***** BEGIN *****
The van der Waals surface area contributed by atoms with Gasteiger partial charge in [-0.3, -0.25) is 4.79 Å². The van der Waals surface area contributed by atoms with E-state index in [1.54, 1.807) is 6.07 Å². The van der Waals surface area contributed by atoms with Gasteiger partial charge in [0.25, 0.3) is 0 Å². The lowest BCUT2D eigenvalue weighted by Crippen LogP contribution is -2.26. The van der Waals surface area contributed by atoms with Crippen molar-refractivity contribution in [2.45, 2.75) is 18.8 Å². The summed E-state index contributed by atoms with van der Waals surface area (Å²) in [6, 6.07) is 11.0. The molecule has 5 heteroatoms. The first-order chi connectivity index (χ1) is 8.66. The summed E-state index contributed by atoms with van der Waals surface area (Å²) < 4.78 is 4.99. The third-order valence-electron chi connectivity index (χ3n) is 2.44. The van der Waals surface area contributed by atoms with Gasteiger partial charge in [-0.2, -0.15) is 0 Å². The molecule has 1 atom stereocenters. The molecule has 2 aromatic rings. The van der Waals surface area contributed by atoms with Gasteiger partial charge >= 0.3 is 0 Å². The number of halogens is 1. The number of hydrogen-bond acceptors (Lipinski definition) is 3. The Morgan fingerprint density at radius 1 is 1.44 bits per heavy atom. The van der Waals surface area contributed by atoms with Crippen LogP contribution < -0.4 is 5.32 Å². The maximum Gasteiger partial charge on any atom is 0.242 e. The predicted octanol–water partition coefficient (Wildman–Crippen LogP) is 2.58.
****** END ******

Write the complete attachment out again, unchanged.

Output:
The van der Waals surface area contributed by atoms with Gasteiger partial charge in [-0.3, -0.25) is 4.79 Å². The van der Waals surface area contributed by atoms with E-state index in [1.54, 1.807) is 6.07 Å². The van der Waals surface area contributed by atoms with Gasteiger partial charge in [0.25, 0.3) is 0 Å². The lowest BCUT2D eigenvalue weighted by Crippen LogP contribution is -2.26. The van der Waals surface area contributed by atoms with Crippen molar-refractivity contribution in [2.45, 2.75) is 18.8 Å². The summed E-state index contributed by atoms with van der Waals surface area (Å²) in [6, 6.07) is 11.0. The molecule has 5 heteroatoms. The first-order chi connectivity index (χ1) is 8.66. The summed E-state index contributed by atoms with van der Waals surface area (Å²) < 4.78 is 4.99. The third-order valence-electron chi connectivity index (χ3n) is 2.44. The van der Waals surface area contributed by atoms with Gasteiger partial charge in [-0.2, -0.15) is 0 Å². The molecule has 1 atom stereocenters. The molecule has 2 aromatic rings. The van der Waals surface area contributed by atoms with Gasteiger partial charge >= 0.3 is 0 Å². The number of halogens is 1. The number of hydrogen-bond acceptors (Lipinski definition) is 3. The Morgan fingerprint density at radius 1 is 1.44 bits per heavy atom. The van der Waals surface area contributed by atoms with Crippen LogP contribution < -0.4 is 5.32 Å². The maximum Gasteiger partial charge on any atom is 0.242 e. The predicted octanol–water partition coefficient (Wildman–Crippen LogP) is 2.58.